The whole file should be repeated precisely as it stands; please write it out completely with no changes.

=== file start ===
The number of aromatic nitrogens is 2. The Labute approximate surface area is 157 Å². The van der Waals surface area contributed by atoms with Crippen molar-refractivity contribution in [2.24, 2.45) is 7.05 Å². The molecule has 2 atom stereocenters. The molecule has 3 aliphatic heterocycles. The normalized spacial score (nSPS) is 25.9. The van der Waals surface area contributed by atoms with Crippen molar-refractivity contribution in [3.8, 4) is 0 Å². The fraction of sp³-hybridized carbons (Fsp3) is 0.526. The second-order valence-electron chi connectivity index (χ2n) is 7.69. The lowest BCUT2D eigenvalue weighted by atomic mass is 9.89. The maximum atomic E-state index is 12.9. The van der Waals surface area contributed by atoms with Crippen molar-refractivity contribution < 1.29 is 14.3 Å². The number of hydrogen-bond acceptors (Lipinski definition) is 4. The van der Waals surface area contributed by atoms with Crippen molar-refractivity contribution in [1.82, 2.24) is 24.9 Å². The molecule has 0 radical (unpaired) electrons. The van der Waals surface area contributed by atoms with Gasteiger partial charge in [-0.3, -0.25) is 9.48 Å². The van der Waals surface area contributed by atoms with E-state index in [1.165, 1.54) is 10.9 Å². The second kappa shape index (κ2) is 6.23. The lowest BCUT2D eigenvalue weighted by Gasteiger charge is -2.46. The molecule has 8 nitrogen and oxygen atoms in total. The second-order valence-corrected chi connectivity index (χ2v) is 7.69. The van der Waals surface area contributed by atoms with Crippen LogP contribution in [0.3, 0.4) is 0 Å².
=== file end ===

The number of aromatic nitrogens is 2. The Labute approximate surface area is 157 Å². The van der Waals surface area contributed by atoms with Crippen molar-refractivity contribution in [2.24, 2.45) is 7.05 Å². The molecule has 2 atom stereocenters. The molecule has 3 aliphatic heterocycles. The normalized spacial score (nSPS) is 25.9. The van der Waals surface area contributed by atoms with Crippen molar-refractivity contribution in [3.8, 4) is 0 Å². The fraction of sp³-hybridized carbons (Fsp3) is 0.526. The second-order valence-electron chi connectivity index (χ2n) is 7.69. The lowest BCUT2D eigenvalue weighted by atomic mass is 9.89. The maximum atomic E-state index is 12.9. The van der Waals surface area contributed by atoms with Crippen molar-refractivity contribution < 1.29 is 14.3 Å². The number of hydrogen-bond acceptors (Lipinski definition) is 4. The van der Waals surface area contributed by atoms with Crippen molar-refractivity contribution in [1.82, 2.24) is 24.9 Å². The molecule has 0 radical (unpaired) electrons. The van der Waals surface area contributed by atoms with Gasteiger partial charge in [-0.3, -0.25) is 9.48 Å². The van der Waals surface area contributed by atoms with E-state index in [1.165, 1.54) is 10.9 Å². The second kappa shape index (κ2) is 6.23. The lowest BCUT2D eigenvalue weighted by Gasteiger charge is -2.46. The molecule has 8 nitrogen and oxygen atoms in total. The second-order valence-corrected chi connectivity index (χ2v) is 7.69. The van der Waals surface area contributed by atoms with Crippen LogP contribution in [0.3, 0.4) is 0 Å².